Unfortunately the camera’s performance is also rather lacklustre. It starts up quickly enough in a little under two seconds, but it’s all downhill from there. In single-shot mode it can only manage a shot every three seconds, which is very slow by recent standards. In long-period continuous mode it can shoot at well over a frame a second, but it doesn’t focus or change exposure between shots, making it useless for moving subjects or changeable light conditions. The various extra continuous modes are faster but limit picture size, 5MP for top 6 and a puny 2MP for top 15. It’s hard to say why it should be so slow, because the autofocus system is actually very quick, even at long telephoto settings. It does hunt around a bit in low light, but not as much as some competitors.
In fact its low-light ability is one of the S1000fd’s few real strengths. The fast f/2.8 maximum aperture gives it a significant advantage over many other long-zoom cameras, and it does have surprisingly good high-ISO performance, producing good quality images at 800 ISO. I say surprising, because the S1000fd uses a conventional CCD sensor rather than Fuji’s more advanced SuperCCD technology. Unfortunately other aspects of image quality are not so good. Dynamic range is distinctly limited, and colours are massively over-saturated even in standard colour mode, particularly reds. The lens also has its good and bad points. While it has very good corner-to-corner sharpness, it does produce quite noticeable barrel distortion at wide angle and some pincushion distortion at the telephoto end. At least Fuji’s traditional enemy, the dreaded purple fringes, and mercifully absent.
While the Fujifilm FinePix S1000fd is an appealingly cute little camera with a huge zoom range for its size, and is relatively simple to use, it lacks a number of important features, most notably image stabilisation. Performance is mediocre at best, and while it performs well in low light it is lacking in final image quality. Whether you’re looking for a small cheap zoom camera or a well-specified super-zoom there are better alternatives on the market, several of them other Fujifilm models.
”A range of test shots are shown over the next few pages. Here, the full size images at the minimum and maximum ISO settings have been reduced for bandwidth purposes to let you see the full image, and a series of crops taken from original full resolution images at a range of ISO settings have been included in order for you to gain an appreciation of the overall quality.”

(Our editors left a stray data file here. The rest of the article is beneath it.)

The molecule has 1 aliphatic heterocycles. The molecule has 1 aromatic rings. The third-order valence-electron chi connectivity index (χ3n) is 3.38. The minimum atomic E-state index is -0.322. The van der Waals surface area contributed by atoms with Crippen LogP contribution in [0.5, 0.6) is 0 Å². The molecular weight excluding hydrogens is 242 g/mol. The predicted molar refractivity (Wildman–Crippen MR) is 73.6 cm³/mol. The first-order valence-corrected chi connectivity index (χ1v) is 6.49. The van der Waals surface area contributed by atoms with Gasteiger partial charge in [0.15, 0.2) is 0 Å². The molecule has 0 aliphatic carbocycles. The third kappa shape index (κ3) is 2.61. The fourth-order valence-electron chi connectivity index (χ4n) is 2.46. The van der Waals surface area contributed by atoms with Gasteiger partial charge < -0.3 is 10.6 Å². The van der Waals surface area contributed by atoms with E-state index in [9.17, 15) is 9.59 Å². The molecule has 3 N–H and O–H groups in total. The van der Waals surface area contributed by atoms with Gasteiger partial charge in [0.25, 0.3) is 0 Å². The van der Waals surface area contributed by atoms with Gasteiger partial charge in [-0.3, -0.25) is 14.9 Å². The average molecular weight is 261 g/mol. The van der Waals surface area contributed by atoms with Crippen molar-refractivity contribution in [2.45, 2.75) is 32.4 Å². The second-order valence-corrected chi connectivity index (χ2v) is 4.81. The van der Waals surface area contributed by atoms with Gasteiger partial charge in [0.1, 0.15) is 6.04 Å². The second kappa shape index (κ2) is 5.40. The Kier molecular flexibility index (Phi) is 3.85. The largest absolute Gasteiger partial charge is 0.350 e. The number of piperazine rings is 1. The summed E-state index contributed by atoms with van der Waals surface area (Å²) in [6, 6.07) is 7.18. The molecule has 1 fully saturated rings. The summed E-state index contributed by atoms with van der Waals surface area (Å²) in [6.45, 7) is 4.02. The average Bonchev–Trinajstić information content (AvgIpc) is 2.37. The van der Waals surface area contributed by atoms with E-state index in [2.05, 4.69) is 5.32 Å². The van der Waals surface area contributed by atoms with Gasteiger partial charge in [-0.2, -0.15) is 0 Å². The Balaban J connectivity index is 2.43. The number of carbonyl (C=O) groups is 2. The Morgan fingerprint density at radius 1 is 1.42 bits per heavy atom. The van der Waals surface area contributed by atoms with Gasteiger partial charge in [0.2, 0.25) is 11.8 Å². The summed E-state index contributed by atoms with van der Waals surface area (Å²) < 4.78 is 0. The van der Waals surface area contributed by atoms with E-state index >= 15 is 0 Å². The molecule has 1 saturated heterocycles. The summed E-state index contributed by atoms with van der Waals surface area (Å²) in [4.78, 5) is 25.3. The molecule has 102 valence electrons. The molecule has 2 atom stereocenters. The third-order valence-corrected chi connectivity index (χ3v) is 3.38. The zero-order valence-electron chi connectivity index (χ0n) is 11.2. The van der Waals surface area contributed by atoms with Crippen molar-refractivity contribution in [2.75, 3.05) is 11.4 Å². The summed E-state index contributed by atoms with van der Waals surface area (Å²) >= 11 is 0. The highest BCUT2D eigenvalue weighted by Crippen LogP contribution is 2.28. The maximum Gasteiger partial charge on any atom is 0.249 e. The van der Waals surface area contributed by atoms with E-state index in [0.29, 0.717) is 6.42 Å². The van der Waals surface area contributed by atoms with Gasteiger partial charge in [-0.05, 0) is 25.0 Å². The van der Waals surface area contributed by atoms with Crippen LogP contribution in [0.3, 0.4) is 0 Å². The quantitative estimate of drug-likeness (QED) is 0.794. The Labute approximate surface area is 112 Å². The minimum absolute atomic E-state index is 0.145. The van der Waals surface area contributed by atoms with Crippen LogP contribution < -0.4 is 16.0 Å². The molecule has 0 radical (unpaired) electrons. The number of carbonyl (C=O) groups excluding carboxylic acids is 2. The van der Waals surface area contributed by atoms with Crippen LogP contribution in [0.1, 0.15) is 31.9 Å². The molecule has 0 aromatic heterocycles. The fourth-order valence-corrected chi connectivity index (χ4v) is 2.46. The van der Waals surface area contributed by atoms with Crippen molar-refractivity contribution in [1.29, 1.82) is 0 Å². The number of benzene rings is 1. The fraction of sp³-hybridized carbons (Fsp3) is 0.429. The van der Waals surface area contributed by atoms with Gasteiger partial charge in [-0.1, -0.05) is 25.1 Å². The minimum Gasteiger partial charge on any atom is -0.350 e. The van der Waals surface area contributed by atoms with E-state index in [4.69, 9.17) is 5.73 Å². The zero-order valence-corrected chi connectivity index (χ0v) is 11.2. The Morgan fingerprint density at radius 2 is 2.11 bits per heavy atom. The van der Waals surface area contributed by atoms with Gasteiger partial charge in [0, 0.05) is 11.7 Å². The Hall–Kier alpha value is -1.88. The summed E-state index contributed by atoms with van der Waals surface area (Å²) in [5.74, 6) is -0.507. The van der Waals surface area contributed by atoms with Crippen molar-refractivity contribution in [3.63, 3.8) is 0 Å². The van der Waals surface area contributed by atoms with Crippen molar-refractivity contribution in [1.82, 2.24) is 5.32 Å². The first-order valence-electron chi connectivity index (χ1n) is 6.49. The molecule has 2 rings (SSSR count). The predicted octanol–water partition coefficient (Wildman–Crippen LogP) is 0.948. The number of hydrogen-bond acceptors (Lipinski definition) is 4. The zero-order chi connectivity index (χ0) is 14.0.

This is the full frame at 64 ISO.
At the minimum ISO setting of 80 the image is noise free, although there is a little camera shake.
Virtually no difference at 100 ISO,
There is slight luminance noise at 200 ISO, but nothing serious.
A bit more luminance noise at 400 ISO, but no colour distortion.
While the effects of noise reduction are very apparent at 800 ISO, the overall image quality is still very printable.
Image quality is greatly reduced at 1600 ISO.
3200 ISO is available, but image size is reduced to three megapixels.
This is the full frame at 3200 ISO.
”A range of general test shots are shown over the next two pages. In some cases, the full size image has been reduced for bandwidth purposes, and a crop taken from the original full resolution image has been placed below it to show the overall image quality. Some other pictures may be clicked to view the original full-size image.”
Here’s the usual detail test shot of the West Window of Exeter Cathedral, for you to compare with other cameras. See below for a full res crop, or click to see the whole picture. Please excuse very overcast weather conditions, and the grey lighting.
The overall level of detail isn’t bad, but the lousy light makes it look worse.
The lens does produce noticeable barrel distortion at the wide-angle end.
Centre sharpness is pretty good…
…as is corner sharpness.
Slight pincushion distortion in this telephoto shot.
”Here are some general test shots to help evaluate the camera’s overall image quality, including the zoom range of the lens. Some pictures may be clicked to download the full size original image.”
I was getting bored with the same old bus station shot, so here’s a different one. The wide angle end is equivalent to 33mm, wider than most long zoom cameras.
The telephoto end is equivalent to 396mm, although you’ll need a tripod to get the best out of it.
Colours are somewhat over-saturated despite the lousy overcast lighting.
Dynamic range is a bit limited, but then it usually is with small-sensor 10MP cameras.
Flash range and coverage are good. The band is Melosa, playing at Tigga’s Bar, Exeter. If you like a bit of reggae check them out.
Score in detail
Image Quality 7
|Camera type||Super Zoom|
|Megapixels (Megapixel)||10 Megapixel|
|Optical Zoom (Times)||12x|
|LCD Monitor||2.7 in|
|Flash modes||Auto Flash, Flash OFF, Flash ON, Red-eye Reduction|
|Video (max res/format)||640 x 480|
|Memory card slot||xD-Picture Card, Secure Digital (SD) Card, Secure Digital High Capacity (SDHC) Card|
Unlike other sites, we thoroughly test every product we review. We use industry standard tests in order to compare features properly. We’ll always tell you what we find. We never, ever accept money to review a product. Tell us what you think - send your emails to the Editor.